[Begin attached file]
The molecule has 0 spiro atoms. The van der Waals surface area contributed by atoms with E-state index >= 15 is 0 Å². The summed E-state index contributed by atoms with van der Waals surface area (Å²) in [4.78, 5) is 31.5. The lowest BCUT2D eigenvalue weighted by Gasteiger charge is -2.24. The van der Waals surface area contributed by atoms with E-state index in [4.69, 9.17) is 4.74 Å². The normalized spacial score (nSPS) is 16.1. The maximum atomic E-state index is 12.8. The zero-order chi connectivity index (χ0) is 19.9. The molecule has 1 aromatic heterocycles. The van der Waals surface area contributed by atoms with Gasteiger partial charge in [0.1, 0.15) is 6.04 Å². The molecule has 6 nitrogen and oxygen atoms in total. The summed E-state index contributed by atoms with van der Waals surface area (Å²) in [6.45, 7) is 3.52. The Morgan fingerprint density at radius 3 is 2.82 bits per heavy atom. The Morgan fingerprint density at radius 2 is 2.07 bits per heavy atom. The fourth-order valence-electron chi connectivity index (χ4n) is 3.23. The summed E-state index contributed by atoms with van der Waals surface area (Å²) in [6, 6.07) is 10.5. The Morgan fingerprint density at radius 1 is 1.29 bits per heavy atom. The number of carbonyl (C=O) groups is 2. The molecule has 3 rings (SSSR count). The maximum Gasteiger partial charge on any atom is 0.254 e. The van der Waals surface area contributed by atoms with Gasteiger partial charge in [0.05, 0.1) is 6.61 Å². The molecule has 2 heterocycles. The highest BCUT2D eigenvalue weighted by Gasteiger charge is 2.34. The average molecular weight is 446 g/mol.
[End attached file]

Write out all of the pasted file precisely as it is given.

The molecule has 0 spiro atoms. The van der Waals surface area contributed by atoms with E-state index >= 15 is 0 Å². The summed E-state index contributed by atoms with van der Waals surface area (Å²) in [4.78, 5) is 31.5. The lowest BCUT2D eigenvalue weighted by Gasteiger charge is -2.24. The van der Waals surface area contributed by atoms with E-state index in [4.69, 9.17) is 4.74 Å². The normalized spacial score (nSPS) is 16.1. The maximum atomic E-state index is 12.8. The zero-order chi connectivity index (χ0) is 19.9. The molecule has 1 aromatic heterocycles. The van der Waals surface area contributed by atoms with Gasteiger partial charge in [0.1, 0.15) is 6.04 Å². The molecule has 6 nitrogen and oxygen atoms in total. The summed E-state index contributed by atoms with van der Waals surface area (Å²) in [6.45, 7) is 3.52. The Morgan fingerprint density at radius 3 is 2.82 bits per heavy atom. The Morgan fingerprint density at radius 2 is 2.07 bits per heavy atom. The fourth-order valence-electron chi connectivity index (χ4n) is 3.23. The summed E-state index contributed by atoms with van der Waals surface area (Å²) in [6, 6.07) is 10.5. The Morgan fingerprint density at radius 1 is 1.29 bits per heavy atom. The number of carbonyl (C=O) groups is 2. The molecule has 3 rings (SSSR count). The maximum Gasteiger partial charge on any atom is 0.254 e. The van der Waals surface area contributed by atoms with Gasteiger partial charge in [0.05, 0.1) is 6.61 Å². The molecule has 2 heterocycles. The highest BCUT2D eigenvalue weighted by Gasteiger charge is 2.34. The average molecular weight is 446 g/mol.